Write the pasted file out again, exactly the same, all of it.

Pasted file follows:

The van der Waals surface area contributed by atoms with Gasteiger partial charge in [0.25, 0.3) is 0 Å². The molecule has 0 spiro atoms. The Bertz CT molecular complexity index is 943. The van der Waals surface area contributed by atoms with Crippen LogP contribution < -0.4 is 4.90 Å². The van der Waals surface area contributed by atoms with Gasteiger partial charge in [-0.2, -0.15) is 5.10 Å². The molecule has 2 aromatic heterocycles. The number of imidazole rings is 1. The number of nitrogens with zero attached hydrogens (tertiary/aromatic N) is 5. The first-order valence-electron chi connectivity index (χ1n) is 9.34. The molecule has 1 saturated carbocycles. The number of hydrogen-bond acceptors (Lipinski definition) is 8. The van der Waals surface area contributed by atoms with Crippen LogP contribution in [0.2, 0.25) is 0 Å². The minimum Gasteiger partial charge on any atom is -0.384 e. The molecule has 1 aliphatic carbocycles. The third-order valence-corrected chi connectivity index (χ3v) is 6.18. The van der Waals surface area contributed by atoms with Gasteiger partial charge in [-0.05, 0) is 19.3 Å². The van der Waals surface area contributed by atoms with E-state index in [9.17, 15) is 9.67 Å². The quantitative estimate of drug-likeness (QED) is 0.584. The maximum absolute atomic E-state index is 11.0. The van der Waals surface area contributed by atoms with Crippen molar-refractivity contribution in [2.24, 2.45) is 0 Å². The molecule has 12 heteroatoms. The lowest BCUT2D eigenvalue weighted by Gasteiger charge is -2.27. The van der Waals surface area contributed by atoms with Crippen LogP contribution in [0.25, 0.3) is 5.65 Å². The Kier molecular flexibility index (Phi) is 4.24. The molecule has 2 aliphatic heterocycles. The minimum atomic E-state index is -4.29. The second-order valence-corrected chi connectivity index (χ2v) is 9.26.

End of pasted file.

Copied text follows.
The van der Waals surface area contributed by atoms with Gasteiger partial charge in [0.25, 0.3) is 0 Å². The molecule has 0 spiro atoms. The Bertz CT molecular complexity index is 943. The van der Waals surface area contributed by atoms with Crippen LogP contribution < -0.4 is 4.90 Å². The van der Waals surface area contributed by atoms with Gasteiger partial charge in [-0.2, -0.15) is 5.10 Å². The molecule has 2 aromatic heterocycles. The number of imidazole rings is 1. The number of nitrogens with zero attached hydrogens (tertiary/aromatic N) is 5. The first-order valence-electron chi connectivity index (χ1n) is 9.34. The molecule has 1 saturated carbocycles. The number of hydrogen-bond acceptors (Lipinski definition) is 8. The van der Waals surface area contributed by atoms with Crippen LogP contribution in [0.2, 0.25) is 0 Å². The minimum Gasteiger partial charge on any atom is -0.384 e. The molecule has 1 aliphatic carbocycles. The third-order valence-corrected chi connectivity index (χ3v) is 6.18. The van der Waals surface area contributed by atoms with Gasteiger partial charge in [-0.05, 0) is 19.3 Å². The van der Waals surface area contributed by atoms with E-state index in [9.17, 15) is 9.67 Å². The quantitative estimate of drug-likeness (QED) is 0.584. The maximum absolute atomic E-state index is 11.0. The van der Waals surface area contributed by atoms with Crippen molar-refractivity contribution in [2.24, 2.45) is 0 Å². The molecule has 12 heteroatoms. The lowest BCUT2D eigenvalue weighted by Gasteiger charge is -2.27. The van der Waals surface area contributed by atoms with Crippen LogP contribution in [0.25, 0.3) is 5.65 Å². The Kier molecular flexibility index (Phi) is 4.24. The molecule has 2 aliphatic heterocycles. The minimum atomic E-state index is -4.29. The second-order valence-corrected chi connectivity index (χ2v) is 9.26.